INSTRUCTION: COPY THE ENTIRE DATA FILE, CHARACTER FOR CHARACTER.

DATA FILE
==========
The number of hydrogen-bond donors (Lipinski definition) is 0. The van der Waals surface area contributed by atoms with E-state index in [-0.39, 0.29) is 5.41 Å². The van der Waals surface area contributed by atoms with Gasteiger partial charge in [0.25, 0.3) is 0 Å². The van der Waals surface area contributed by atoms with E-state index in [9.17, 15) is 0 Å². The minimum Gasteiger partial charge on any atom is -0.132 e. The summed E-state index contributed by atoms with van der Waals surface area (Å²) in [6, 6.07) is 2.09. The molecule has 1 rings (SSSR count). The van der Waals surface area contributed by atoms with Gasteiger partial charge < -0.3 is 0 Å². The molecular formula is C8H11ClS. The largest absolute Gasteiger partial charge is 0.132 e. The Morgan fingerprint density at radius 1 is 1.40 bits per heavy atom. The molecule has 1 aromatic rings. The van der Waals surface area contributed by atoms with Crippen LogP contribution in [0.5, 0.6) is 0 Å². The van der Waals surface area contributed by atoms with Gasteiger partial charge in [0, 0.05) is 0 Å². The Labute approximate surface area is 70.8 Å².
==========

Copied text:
The number of hydrogen-bond donors (Lipinski definition) is 0. The van der Waals surface area contributed by atoms with E-state index in [-0.39, 0.29) is 5.41 Å². The van der Waals surface area contributed by atoms with Gasteiger partial charge in [0.25, 0.3) is 0 Å². The van der Waals surface area contributed by atoms with E-state index in [9.17, 15) is 0 Å². The minimum Gasteiger partial charge on any atom is -0.132 e. The summed E-state index contributed by atoms with van der Waals surface area (Å²) in [6, 6.07) is 2.09. The molecule has 1 rings (SSSR count). The van der Waals surface area contributed by atoms with Gasteiger partial charge < -0.3 is 0 Å². The molecular formula is C8H11ClS. The largest absolute Gasteiger partial charge is 0.132 e. The Morgan fingerprint density at radius 1 is 1.40 bits per heavy atom. The molecule has 1 aromatic rings. The van der Waals surface area contributed by atoms with Crippen LogP contribution in [0.5, 0.6) is 0 Å². The van der Waals surface area contributed by atoms with Gasteiger partial charge in [0, 0.05) is 0 Å². The Labute approximate surface area is 70.8 Å².